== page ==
So you get people who have become paranoid after watching the news using a gun to blow away someone who broke into their house. Of course the family of the dead break in artist is going to say nice things about them. They wouldn’t be human if they didn’t try and remember their family member in the best possible way. There’s and old saying, Don’t think ill of the dead.

    Of course another possibility is that society is fifty years behind the crime curve. The Sixties and Seventies were possibly the most violent decades ever. Crime has been dropping since, while paranoia, mostly against the different coloured other has risen dramatically.

    And murders sell newspapers. Maybe we’ll see a future where the crime writers of competing newspapers/tv stations/web news sites kill each other off for ratings! Or maybe they’ll organize a version of American Ninja Warrior for news people that is to the death. It’d draw a hell of a lot of viewers.

  2. Uh, actually the most violent crime decade was the 80s. Something about cocaine being a hell of a drug. As of this year, since it’s been dropping we’re tied with the 60s/70s in terms of violent crime.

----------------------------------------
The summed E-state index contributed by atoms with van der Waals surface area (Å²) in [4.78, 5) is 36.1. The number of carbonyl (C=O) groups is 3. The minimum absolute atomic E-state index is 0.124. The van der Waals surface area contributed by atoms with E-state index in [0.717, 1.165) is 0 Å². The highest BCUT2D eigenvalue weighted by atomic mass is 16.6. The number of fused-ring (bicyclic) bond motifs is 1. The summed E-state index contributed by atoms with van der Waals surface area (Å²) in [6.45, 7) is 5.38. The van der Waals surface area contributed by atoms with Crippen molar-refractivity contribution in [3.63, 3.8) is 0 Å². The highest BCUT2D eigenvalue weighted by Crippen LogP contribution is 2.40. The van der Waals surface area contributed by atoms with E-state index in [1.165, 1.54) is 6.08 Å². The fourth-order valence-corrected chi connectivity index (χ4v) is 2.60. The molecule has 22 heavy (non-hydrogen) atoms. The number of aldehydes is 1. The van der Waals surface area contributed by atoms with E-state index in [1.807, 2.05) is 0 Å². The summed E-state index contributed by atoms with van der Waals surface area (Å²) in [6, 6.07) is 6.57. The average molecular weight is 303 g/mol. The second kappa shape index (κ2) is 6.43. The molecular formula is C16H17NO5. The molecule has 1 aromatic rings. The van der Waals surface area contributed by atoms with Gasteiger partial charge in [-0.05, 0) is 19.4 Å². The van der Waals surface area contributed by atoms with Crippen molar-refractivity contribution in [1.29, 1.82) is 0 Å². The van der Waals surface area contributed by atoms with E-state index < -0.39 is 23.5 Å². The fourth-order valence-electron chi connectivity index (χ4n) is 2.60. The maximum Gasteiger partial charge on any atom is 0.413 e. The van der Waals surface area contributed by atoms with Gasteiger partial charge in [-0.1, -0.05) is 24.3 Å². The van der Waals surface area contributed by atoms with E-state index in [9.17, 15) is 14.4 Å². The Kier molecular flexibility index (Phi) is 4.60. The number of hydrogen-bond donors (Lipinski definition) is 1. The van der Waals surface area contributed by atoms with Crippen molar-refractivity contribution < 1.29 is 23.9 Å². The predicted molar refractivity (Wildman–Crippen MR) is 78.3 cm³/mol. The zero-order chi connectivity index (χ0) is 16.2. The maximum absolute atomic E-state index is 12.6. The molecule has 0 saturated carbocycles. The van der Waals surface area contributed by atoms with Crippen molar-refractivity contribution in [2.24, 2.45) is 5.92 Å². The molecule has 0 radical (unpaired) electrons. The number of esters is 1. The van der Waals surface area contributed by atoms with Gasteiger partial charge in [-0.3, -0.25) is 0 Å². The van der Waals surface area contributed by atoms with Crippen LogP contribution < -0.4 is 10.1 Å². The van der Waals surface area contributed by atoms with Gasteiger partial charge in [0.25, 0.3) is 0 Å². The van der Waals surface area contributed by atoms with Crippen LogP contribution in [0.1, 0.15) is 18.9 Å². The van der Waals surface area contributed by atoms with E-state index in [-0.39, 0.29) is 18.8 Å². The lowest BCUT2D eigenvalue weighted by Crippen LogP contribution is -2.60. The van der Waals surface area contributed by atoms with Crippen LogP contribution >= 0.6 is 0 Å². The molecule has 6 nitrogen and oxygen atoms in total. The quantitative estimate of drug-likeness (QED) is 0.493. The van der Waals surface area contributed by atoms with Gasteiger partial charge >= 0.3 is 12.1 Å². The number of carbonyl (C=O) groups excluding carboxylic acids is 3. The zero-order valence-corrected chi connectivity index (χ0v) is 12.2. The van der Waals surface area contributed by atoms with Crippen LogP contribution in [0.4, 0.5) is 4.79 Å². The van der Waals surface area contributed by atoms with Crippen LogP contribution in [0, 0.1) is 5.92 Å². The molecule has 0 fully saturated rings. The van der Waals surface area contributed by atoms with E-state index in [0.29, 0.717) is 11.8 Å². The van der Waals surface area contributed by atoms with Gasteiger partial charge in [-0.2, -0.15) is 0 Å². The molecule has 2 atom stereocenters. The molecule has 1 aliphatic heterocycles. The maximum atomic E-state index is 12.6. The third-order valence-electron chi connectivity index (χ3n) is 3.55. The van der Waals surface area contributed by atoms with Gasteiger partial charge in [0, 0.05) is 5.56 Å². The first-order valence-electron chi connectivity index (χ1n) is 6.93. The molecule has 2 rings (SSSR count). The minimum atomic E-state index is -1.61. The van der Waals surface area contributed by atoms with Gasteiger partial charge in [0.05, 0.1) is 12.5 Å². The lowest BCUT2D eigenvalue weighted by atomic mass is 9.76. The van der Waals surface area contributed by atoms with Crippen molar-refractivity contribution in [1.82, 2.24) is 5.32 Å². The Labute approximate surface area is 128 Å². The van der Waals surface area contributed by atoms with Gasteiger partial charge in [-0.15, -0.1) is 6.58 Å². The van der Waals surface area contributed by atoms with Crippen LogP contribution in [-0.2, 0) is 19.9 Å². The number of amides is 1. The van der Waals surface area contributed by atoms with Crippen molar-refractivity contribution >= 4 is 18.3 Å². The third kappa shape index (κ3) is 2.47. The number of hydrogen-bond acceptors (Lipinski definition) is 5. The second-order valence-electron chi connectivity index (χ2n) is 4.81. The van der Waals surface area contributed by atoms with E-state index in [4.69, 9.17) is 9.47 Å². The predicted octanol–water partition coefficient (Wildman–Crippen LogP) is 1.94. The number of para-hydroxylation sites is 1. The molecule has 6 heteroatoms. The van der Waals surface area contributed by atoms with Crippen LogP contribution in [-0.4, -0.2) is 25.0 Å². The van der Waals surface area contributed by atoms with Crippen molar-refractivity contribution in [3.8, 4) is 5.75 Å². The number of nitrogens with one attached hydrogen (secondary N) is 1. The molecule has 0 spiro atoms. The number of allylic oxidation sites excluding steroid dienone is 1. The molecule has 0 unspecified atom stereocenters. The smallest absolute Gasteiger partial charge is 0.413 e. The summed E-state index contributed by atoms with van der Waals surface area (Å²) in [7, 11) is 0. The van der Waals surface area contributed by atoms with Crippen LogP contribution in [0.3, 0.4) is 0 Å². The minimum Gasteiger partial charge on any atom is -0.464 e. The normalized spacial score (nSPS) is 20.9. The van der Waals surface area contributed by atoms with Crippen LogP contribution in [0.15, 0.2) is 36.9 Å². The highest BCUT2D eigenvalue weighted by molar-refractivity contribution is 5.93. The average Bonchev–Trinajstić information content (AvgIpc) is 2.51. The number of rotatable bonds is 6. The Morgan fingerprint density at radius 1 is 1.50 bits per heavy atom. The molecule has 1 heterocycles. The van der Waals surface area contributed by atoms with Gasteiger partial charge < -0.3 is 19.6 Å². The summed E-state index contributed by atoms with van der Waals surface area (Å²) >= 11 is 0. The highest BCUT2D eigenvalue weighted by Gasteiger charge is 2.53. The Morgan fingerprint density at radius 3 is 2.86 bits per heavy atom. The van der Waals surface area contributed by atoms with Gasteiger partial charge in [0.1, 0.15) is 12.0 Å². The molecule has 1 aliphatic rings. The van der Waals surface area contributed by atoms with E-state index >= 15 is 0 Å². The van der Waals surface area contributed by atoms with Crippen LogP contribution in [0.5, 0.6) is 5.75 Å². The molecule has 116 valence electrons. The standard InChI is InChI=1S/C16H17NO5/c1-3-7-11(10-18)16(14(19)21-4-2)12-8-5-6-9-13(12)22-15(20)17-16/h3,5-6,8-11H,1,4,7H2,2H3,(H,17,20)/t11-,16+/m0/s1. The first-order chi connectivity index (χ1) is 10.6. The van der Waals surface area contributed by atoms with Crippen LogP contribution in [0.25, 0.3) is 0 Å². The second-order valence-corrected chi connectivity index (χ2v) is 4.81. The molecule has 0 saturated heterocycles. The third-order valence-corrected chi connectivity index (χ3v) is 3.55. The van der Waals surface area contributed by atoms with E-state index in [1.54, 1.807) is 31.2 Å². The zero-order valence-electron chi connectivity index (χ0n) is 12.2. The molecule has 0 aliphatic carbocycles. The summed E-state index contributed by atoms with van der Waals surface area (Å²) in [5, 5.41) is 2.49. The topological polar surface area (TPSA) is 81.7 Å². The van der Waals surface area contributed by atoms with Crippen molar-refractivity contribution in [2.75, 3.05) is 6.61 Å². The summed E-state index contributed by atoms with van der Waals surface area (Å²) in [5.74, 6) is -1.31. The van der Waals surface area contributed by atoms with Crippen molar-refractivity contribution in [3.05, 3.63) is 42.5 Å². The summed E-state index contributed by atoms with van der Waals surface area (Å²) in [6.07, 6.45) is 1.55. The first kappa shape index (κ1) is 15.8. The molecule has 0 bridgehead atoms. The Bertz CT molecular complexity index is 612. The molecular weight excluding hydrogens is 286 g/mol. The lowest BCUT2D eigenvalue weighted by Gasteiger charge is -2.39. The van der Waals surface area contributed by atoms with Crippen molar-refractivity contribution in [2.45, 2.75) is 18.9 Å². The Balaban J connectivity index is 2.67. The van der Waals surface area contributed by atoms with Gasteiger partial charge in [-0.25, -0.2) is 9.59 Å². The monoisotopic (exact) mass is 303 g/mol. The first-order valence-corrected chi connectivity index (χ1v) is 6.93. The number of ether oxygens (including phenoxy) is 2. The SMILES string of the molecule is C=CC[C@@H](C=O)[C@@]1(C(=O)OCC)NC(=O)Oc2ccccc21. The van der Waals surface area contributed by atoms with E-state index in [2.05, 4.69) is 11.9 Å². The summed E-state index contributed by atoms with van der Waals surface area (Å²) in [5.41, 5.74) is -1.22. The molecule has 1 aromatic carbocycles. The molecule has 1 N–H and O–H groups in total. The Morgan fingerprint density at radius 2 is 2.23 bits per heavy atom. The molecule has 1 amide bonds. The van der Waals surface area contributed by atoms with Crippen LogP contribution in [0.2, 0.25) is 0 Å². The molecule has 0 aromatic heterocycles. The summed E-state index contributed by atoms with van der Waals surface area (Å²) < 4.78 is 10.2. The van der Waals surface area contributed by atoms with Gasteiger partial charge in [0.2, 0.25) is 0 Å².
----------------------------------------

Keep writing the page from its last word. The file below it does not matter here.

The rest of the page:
3. Wayne, you want to see examples of criminals or their families suing the victim? Do a simple Google search. Use the term “burglar sues” and see how many hits you get. There are any number of suits where the person breaking into a house (or his surviving family) has sued the homeowner for protecting himself/herself and his property from the crook. Hell, man, even Crack’d has a recent article showing some of the crazy lawsuits that have been brought against the victims: http://www.cracked.com/article_20605_5-victims-horrible-crimes-who-got-sued-by-criminal.html

  4. How him gonna get his money for school clothes?
    https://youtu.be/2ZGSQXmJPaQ?t=108

    Sanford, I think Americans are becoming less trustworthy. Between socialist ideologies and the great dumbing down (maybe that’s the same trend,) large swathes feel entitled to other peoples stuff. As a landlord I was forced to learn how to screen tenants to avoid being destroyed. Now I apply that to all acquaintances in order to invest wisely.
    It’s nothing new I guess, just more prevalent. Rabbits reproduce until they destroy their environment. I think we are about there. Then we rebuild.

    1. Sadly I cannot disagree with you. It doesn’t help that we have Canadian idiots with huge egos and tiny intellects trying to pontificate on any discussion of the situation. And of course they always side with the NYC liberals because they still hope to be considered cool kids

Leave a Reply